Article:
Advertise Follow Us
Victor Camp says the onion-heel shoe is “not a complicated shoe, but it can be a complex shoe.”
The farrier from Versailles, Ky., proved his point during the 21st annual Farriers’ Conference at Cornell University during November, covering a wide variety of problems he’s found the shoe useful for, as well as sharing forging and usage tips that he demonstrated with Kelly McGhee, a farrier from Loxahatchee, Fla.
Camp also cleared up some confusion by letting his audience know that the term “onion” doesn’t actually refer to the shape of the heels.
Camp told an audience of farriers and veterinarians that the term onion comes from France, where the shoes were first developed in the 17th century.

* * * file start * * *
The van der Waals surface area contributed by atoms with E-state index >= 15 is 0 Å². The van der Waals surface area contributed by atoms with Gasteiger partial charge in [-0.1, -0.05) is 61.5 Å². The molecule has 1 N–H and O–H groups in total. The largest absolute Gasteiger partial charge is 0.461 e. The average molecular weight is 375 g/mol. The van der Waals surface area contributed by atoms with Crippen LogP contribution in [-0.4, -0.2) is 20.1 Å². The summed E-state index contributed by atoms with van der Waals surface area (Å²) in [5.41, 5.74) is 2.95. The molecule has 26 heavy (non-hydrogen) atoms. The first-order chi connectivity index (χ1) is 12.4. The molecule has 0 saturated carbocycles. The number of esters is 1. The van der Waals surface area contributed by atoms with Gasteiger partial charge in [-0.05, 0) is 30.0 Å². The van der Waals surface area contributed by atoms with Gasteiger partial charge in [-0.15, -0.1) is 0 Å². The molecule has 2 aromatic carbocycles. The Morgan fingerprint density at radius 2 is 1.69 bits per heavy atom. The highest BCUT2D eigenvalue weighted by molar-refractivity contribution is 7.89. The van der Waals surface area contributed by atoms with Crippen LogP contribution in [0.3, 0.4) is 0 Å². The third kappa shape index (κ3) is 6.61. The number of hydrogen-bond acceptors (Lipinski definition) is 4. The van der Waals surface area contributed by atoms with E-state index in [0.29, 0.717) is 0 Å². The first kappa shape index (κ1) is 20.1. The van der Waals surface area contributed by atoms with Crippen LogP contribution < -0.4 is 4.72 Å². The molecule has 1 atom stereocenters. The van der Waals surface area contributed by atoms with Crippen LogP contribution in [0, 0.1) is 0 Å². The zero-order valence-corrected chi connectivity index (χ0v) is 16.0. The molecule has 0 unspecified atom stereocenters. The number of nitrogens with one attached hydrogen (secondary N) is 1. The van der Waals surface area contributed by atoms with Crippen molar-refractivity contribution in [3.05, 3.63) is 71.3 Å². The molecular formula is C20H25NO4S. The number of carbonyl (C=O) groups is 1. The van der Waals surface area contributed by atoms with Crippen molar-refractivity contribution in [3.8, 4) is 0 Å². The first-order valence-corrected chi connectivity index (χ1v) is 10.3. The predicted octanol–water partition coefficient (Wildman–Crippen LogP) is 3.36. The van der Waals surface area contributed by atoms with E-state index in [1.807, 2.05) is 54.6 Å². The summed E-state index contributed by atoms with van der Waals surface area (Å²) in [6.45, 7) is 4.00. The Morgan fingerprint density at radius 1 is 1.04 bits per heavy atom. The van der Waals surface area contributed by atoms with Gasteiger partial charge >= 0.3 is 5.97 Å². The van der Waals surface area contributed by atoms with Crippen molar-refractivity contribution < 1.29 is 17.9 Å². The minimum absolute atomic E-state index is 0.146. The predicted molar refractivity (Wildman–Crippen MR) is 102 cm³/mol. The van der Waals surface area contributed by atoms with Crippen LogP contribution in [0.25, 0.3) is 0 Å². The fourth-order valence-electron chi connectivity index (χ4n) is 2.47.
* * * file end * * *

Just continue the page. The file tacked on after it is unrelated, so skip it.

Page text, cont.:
“At that time, these shoes were used to protect heels from the bruising we call corns. But in France corns were called onions,” Camp says. “Because they’re often found in the heel area, these shoes were used to protect hooves from developing corns or onions.”
Camp, a certified farrier who had been extensively involved in therapeutic shoeing for the last 14 years, was introduced to onion-heeled shoe by the late French farrier Jean-Louis Brochet and Quebec farrier Luke LeRoux. He emphasizes that he does not believe any one shoe can be used for all horses or can solve any problem, but says he’s found the onion shoe and various adaptations of it useful in treating a variety of hoof and conformational problems.
FORGING A WIDE WEB. Kentucky…